Medvedev's eastern challenge


MOSCOW. (RIA Novosti political commentator Dmitry Kosyrev) - There is hardly a commentator in the world who would fail to emphasize the symbolism of President Dmitry Medvedev's first foreign trip - to the East, to Kazakhstan and China, rather than to the West.

 But although symbolism can sometimes be effective in this case it is pointless. It would be best to go to the East and the West at the same time but that is impossible.

Moscow will never have to make a choice between Eastern and Western policies - they will always be intertwined. Territorially, Russia is three fourth an Asian country, but only 28% of its population live there.

For Russia, China is a neighbor with the longest border. It is also a symbol of unprecedented global change. Even the Chinese themselves cannot guess what role they will play in 10 or 20 years, to say nothing of the outside world.

Be that as it may, but many analysts do not see Medvedev's choice of his first foreign trip as a sign of favoritism towards the East, although Russia's Western policy has been somewhat static and boring. Nevertheless, Moscow should enhance its eastern policy, and make it more meaningful because this is where Russia and other countries will face the biggest opportunities, challenges, and problems.

What can be done about resources in Siberia and the Far East? On the eve of Medvedev's flight from Astana to Beijing, it was mentioned that Russia will supply China with 30 million metric tons of oil and 68 billion cubic meters of gas per year, if the sides reach agreement on the projects they have been discussing since the past decade. The fact that other Pacific countries will receive not less energy resources does not matter. The gist of the problem is how to use the situation for the all-round development of Siberia and the Far East. Those who receive our resources are investing into the mining industry and infrastructure, but how can we develop these regions into something bigger than raw material suppliers with China's help?

This is an old problem, which the Russian authorities have been trying to resolve for many years. There is a new one, too - Central Asia is a region where the interests of Russia, China, India, and many other countries converge (by and large, without contradicting each other). It is clear now that China's interests there are different from Russia's, but we do not interfere with each other. It is also possible that everyone's interests will become more ambitious, but this will take years.

Medvedev knows China. For two years he was in charge of a difficult job - organizing the Year of Russia in China and the Year of China in Russia. He had to make numerous trips and conduct many talks. In a way, he closed down the old era in bilateral relations. Now his task is to open a new one.

The old era began not with the great friendship of the 1950s and partially the 1960s, but in 1989, when Mikhail Gorbachev and Deng Xiaoping stopped the great enmity. Later on, the two countries painstakingly restored their trade: in the beginning of the decade it barely exceeded $10 billion, whereas now it stands at $48 billion, and China is Russia's third biggest trade partner. During the same time, the sides understood that their interests coincide all along the line - from the desire to enhance stability and global influence to the need to resolve minor regional conflicts. The visit's key document would be a declaration on the international subject(?).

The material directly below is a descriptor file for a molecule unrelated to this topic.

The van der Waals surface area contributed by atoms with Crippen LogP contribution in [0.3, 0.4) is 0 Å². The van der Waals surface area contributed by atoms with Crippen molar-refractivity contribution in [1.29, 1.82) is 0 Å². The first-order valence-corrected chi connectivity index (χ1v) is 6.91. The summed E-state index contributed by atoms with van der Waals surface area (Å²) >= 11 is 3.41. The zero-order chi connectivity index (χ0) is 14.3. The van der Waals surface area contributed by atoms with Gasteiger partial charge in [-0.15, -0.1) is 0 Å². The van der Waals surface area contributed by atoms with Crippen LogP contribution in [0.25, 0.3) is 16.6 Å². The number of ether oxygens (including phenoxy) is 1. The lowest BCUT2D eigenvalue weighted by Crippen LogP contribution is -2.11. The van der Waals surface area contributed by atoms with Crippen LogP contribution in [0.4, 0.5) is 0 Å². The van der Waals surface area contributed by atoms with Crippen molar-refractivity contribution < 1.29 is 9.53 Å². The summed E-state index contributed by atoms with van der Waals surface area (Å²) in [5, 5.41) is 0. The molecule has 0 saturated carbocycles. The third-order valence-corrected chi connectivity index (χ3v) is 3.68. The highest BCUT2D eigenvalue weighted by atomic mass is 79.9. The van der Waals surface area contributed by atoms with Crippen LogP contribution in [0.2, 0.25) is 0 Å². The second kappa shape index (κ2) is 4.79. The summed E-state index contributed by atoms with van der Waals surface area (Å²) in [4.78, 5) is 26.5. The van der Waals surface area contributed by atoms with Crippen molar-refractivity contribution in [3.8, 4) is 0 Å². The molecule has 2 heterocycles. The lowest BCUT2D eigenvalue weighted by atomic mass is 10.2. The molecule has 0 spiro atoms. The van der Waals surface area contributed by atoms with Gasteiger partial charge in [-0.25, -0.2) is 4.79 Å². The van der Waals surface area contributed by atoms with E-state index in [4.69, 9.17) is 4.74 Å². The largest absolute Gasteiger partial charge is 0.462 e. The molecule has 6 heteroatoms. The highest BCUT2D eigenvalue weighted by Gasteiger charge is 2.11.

Medvedev's Years of Russia in China and of China in Russia have helped restore contacts between millions of people in both countries. These contacts rest on the decreasing Chinese community in Russia, and the growing Russian Diaspora in China. But with our trade close to $50 billion, we have intensive business contacts, not to mention a growing interest in each other's culture. Let's part with illusions - we will never have monopoly in China again; we are just an interesting country which China quite likes, but at least we have occupied a befitting place in it, just like China has done in Russia.

But there are problems as well. For example, China does not buy Russian weapons as it used to. Maybe, the sides will only conduct R&D together. The structure of trade where machines and equipment have gone down to 1.3% does not suit Moscow. China objects to the quality. Chinese machines and equipment amount to 30% of Russia's imports from China. These problems are rooted in the economy rather than the quality of bilateral relations.

In general, these problems are making relations chilly. The stormy period is behind, and it seems that they will continue to develop for years to come. But that is impossible. It is difficult to understand what to do next - invest more in each other's economies, continue cooperation in space (we have programs to develop the Moon, Mars, and Phobos), make movies together, or translate more books? Shall we do all of that at the same time?

In any event, many new directions will suggest themselves, and strategists will see new horizons. All this will be done during Medvedev's presidency.

The opinions expressed in this article are the author's and do not necessarily represent those of RIA Novosti.

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